Tesco product packaging in Thailand is misleading
The other week, one of my Thai friends was complaining about Tesco product packaging in Thailand.
Apparently, she’d gone to a Tesco Lotus store in Bangkok and, in her hurry, grabbed what she thought was the same packet of white, scented garbage bags she always buys. When she got home, however, she discovered instead of the brand name garbage bags made by a Thai company that she wanted, she ended up with cheap knock-off garbage bags made by Tesco.
The problem? Tesco had repackaged their Tesco brand of garbage bags so that they looked so similar to the brand name bags, you really needed to look carefully to tell the difference.
How many items have Tesco product packaging in Thailand that’s similar to brand names? Hundreds
Intrigued by this, I visited a Tesco Lotus supermarket in Bangkok and made an effort to check Tesco product packaging. Imagine my surprise when I saw product after product, literally hundreds of them, either repackaged with new packaging so it closely resembles the brand name product, or it’s a completely new Tesco product created to look the same as the brand name one.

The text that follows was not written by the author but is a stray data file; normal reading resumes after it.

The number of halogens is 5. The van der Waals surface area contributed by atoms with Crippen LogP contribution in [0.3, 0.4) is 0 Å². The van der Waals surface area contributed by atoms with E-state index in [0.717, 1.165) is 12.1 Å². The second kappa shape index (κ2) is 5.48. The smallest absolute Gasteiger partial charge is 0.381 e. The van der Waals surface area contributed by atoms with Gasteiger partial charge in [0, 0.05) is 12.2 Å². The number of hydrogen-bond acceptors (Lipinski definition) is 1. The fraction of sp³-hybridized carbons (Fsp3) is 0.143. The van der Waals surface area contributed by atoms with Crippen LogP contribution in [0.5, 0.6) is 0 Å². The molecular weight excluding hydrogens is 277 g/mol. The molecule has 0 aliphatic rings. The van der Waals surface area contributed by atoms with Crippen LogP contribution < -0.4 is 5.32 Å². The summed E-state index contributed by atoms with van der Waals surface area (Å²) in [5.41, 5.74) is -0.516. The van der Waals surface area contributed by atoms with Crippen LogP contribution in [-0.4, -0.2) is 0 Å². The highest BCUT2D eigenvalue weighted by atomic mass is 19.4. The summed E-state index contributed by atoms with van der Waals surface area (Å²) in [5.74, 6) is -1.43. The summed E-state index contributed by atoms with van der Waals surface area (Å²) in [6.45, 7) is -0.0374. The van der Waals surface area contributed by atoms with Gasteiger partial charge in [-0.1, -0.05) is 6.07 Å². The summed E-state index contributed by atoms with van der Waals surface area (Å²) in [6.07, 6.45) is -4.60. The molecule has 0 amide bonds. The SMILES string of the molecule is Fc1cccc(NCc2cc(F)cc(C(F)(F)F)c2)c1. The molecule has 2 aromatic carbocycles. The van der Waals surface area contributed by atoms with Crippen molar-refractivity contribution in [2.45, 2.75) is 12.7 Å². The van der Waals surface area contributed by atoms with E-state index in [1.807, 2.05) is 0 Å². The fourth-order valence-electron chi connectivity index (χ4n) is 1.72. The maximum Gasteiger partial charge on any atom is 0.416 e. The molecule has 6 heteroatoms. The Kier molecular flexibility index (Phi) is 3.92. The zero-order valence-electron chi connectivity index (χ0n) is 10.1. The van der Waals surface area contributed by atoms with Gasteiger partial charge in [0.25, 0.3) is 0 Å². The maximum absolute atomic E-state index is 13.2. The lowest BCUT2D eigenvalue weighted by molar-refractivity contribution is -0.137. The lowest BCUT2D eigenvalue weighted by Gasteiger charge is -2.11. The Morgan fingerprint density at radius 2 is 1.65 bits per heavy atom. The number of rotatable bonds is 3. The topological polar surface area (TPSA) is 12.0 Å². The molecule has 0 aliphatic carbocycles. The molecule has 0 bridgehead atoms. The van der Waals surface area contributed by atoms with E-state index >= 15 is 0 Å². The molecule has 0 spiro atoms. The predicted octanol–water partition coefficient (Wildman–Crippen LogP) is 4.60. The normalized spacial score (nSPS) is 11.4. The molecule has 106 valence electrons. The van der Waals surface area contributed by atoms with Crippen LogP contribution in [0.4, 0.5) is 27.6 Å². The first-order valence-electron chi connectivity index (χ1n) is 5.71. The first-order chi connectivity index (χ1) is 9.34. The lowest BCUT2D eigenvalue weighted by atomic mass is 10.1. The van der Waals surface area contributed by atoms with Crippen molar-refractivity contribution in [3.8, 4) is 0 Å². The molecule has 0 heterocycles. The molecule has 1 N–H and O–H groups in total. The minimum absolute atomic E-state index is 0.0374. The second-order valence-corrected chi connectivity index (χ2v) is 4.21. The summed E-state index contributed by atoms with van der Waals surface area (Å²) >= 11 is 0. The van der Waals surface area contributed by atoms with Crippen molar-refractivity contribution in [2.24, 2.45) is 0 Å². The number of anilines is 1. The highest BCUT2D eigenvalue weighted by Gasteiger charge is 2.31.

Now, Tesco has always had questionable ethics, most of us already know this. After all, the term “ethics” and “Tesco” rarely come up in the same sentence. Unless in the negative form, that is.
But you have to imagine, if this was going on in a more developed country, it wouldn’t be allowed for more than 10 minutes before not only the local Fairness in Advertising board but also the representatives of companies whose products were affected would be making sure it stopped.
Thailand should stop deceptive packaging by companies like Tesco
Thailand needs to make sure it stops too. That’s because Tesco deliberately producing product packaging in Thailand similar to name brands is obviously an attempt to fool the consumer, as there’s absolutely no other reason to do it.
And that, in any country, is a bad thing.
As for me, now I have seen what Tesco is doing, whereas before I might have bought the Tesco product, now I make absolutely sure I buy the brand name product instead. It might be a few more baht, but at least I’m buying a product from a company that isn’t trying to fool its customers about what it’s selling.
Interestingly, Richard Barrow’s website also has a similar story on the misleading Tesco product packaging in Thailand, and his photographs are even more worrying.